On 23 October 1956 the Hungarian people rose up against their Soviet-backed government. Members of the dreaded state security police (ÁVH) were strung up from trees and lampposts after they fired on student demonstrators. Soviet troops stationed in Hungary hastily left the country. They returned in force on 4 November to brutally topple the new government of Imre Nagy, pitting tanks against lightly armed protesters in the streets of Budapest. Imre Nagy was arrested and secretly executed. Many thousands of protesters were killed and imprisoned. An estimated 200,000 Hungarians fled the country.
For 33 years Hungarians were taught that 1956 was a failed “counter-revolution” by imperialists in an attempt undermine the democratically elected government of peasants and workers. Although many had first-hand knowledge and experience of the events in question, almost none dared talk about it. It was not until the fall of communism in the summer of 1989 that the revolution of 1956 became the subject of public discourse and historical inquiry.
The historic and symbolic importance of the Hungarian revolution of 1956 was not lost on the political parties overseeing Hungary’s transition from a one party state to a pluralistic democracy. They chose its 33rd anniversary to announce the birth of the Third Republic of Hungary.
Since then Hungary’s various political parties have chosen to commemorate these events separately, with each party staging its own wreath laying ceremonies and political rallies. This year marks the first time the main constitutional opposition parties will jointly commemorate this important event.
The following opposition leaders are scheduled to speak Wednesday afternoon in front of Budapest’s Technical University: former prime minister and Together 2014 co-chair Gordon Bajnai, Dialogue for Hungary (PM) co-chair Timea Szabo, former prime minister and Democratic Coalition (DK) chairman Ferenc Gyurcsany, Hungarian Socialist Party (MSzP) chairman Attila Mesterhazy, Movement for a Modern Hungary (MOMA) chairman Lajos Bokros, Hungarian Liberal Party (MLP) chairman Gabor Fodor, Free People for Hungary Liberal Party (SzEMLP) chairman Klara Ungar, and Open Minded Civil Association (SzEPE) chairman Gabor Kuncze.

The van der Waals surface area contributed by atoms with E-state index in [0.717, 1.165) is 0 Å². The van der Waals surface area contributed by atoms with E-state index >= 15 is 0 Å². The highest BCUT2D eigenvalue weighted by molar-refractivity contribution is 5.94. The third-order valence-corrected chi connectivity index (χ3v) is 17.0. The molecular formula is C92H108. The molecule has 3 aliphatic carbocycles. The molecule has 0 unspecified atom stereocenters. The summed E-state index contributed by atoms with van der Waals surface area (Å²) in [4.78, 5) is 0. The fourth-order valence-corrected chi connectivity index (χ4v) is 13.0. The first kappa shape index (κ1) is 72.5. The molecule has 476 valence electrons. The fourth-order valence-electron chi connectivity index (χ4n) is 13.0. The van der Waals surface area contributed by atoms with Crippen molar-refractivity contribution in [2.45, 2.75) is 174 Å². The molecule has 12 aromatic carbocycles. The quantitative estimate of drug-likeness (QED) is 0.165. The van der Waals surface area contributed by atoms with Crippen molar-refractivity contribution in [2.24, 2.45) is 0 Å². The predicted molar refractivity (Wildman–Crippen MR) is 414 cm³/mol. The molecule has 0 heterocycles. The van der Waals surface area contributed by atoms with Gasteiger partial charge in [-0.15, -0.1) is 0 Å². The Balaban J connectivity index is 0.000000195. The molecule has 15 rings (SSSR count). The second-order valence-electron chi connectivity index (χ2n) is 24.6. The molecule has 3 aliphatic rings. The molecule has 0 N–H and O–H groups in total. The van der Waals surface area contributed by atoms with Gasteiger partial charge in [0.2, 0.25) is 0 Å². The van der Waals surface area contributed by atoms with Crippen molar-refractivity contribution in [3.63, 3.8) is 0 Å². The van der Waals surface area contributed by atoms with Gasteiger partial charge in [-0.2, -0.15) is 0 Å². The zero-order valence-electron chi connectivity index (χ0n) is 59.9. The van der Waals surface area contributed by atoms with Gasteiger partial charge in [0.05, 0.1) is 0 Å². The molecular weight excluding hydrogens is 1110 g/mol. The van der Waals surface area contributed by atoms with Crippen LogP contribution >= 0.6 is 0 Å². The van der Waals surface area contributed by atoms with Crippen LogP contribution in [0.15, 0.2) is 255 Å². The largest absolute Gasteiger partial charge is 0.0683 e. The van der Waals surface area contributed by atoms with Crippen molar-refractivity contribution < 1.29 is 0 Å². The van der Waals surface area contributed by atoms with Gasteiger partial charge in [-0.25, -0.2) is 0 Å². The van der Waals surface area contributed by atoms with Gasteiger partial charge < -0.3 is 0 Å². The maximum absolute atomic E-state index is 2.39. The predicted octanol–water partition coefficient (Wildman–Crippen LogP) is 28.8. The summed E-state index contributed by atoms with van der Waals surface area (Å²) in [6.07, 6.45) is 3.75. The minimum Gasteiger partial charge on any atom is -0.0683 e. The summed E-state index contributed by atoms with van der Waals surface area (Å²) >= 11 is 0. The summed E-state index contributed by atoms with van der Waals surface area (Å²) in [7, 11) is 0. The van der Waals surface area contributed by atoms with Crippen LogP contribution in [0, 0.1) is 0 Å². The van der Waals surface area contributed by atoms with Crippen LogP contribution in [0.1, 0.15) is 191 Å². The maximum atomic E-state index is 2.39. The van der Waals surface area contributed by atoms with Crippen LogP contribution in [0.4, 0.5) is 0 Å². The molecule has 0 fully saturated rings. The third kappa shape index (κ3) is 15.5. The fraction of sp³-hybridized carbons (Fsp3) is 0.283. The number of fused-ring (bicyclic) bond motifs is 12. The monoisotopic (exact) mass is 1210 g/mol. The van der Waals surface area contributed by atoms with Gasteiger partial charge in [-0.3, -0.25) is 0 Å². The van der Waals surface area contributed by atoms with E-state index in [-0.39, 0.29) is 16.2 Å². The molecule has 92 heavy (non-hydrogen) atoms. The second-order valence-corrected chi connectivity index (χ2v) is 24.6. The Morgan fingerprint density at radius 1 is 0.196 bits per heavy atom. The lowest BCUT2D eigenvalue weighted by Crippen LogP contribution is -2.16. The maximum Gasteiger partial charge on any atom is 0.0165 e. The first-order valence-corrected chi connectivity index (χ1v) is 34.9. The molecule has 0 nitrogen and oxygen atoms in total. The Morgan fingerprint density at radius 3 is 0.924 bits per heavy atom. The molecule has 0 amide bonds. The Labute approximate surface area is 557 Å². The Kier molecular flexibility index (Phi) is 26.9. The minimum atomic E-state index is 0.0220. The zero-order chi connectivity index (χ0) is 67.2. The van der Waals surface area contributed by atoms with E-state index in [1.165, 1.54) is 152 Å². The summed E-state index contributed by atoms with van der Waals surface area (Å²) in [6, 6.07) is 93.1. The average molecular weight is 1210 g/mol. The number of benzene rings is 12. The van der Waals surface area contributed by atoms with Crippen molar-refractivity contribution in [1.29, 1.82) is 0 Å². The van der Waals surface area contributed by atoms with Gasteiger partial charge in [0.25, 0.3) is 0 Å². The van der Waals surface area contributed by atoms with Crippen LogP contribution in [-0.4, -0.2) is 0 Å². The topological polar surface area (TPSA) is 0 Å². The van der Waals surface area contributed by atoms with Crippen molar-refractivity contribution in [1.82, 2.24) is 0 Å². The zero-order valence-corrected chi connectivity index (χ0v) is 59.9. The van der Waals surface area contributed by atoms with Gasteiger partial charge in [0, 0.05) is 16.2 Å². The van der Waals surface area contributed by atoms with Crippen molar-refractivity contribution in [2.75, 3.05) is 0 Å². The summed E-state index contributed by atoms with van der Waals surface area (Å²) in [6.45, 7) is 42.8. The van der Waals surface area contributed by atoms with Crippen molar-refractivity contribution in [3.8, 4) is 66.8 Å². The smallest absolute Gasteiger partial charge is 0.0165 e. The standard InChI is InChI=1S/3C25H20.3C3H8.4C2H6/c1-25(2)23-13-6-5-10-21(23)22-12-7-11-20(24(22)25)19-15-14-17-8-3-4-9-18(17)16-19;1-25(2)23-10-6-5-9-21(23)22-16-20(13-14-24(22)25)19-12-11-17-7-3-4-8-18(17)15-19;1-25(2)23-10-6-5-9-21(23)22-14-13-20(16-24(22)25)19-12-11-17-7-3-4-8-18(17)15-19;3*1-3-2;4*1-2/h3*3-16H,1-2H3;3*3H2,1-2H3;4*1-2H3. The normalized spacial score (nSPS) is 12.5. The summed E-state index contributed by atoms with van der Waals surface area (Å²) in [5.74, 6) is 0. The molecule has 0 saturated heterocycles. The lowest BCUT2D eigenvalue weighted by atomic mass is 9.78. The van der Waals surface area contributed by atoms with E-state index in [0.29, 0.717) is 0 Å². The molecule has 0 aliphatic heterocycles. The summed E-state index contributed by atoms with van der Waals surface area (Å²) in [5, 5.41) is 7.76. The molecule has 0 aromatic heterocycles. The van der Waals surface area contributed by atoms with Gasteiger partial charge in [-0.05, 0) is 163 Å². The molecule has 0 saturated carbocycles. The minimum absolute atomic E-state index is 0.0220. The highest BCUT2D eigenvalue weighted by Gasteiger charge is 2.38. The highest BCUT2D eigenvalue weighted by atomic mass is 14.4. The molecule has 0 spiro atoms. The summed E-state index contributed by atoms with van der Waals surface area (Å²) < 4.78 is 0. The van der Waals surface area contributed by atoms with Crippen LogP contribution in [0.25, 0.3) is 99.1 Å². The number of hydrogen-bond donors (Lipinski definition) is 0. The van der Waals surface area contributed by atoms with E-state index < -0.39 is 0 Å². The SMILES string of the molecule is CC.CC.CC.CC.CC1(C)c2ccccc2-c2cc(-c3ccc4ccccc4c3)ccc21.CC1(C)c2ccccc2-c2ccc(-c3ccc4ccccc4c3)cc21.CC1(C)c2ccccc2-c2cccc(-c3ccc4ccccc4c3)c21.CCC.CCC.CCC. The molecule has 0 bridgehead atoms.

The message to the Hungarian electorate of the united opposition will be clear: Hungary’s constitutional opposition parties have agreed to put aside their doctrinal and programmatic differences and join forces in order to defeat the government of Viktor Orban in next year’s parliamentary elections. Liberal parties Politics Can Be Different (LMP) and 4K! declined to participate.
In a statement sent to the Beacon from DK newcomer, former Los Angeles Consul General Szabolcs Kerek-Barczy writes, “(t)he mere fact that leaders of a wide range of democratic parties stand on the same stage is important. It will be a political event both commemorating the revolution and expressing our current desire for a democratic Hungary.”
Dialogue for Hungary provided us with the following statement:
“In a fair electoral system many of the parties who will be on stage on 23 October would be competing in an open and even-handed electoral race. In the upcoming gerrymandered Hungarian elections this is not possible. Thus all opposition democratic parties agree on a common goal: ridding the country of the Orban regime.”
MOMA founder Lajos Bokros shared the following statement with the Beacon:
“The present Hungarian government has changed the electoral rules and it is now a first-past-the-past system. Under these circumstances only a unified opposition candidate will have the chance to win the mandate in individual constituencies. In order to get rid of Fidesz which has destroyed the rule of law and implemented an unorthodox economic policy causing great harm to the Hungarian economy, it is a political imperative, as well as a moral obligation to create a strong unit of the democratic opposition. On 23 October we will establish a favorable emotional framework to achieve this goal. That is the only way to restore democracy in Hungary.”
According to the latest Ipsos survey the opposition parties sharing the stage on Wednesday enjoy the support of 23 per cent of all Hungarian voters surveyed and 37 per cent of those who are certain to vote in next year’s parliamentary elections. The same survey put Fidesz-KDNP’s numbers at 26 per cent and 49 per cent, respectively.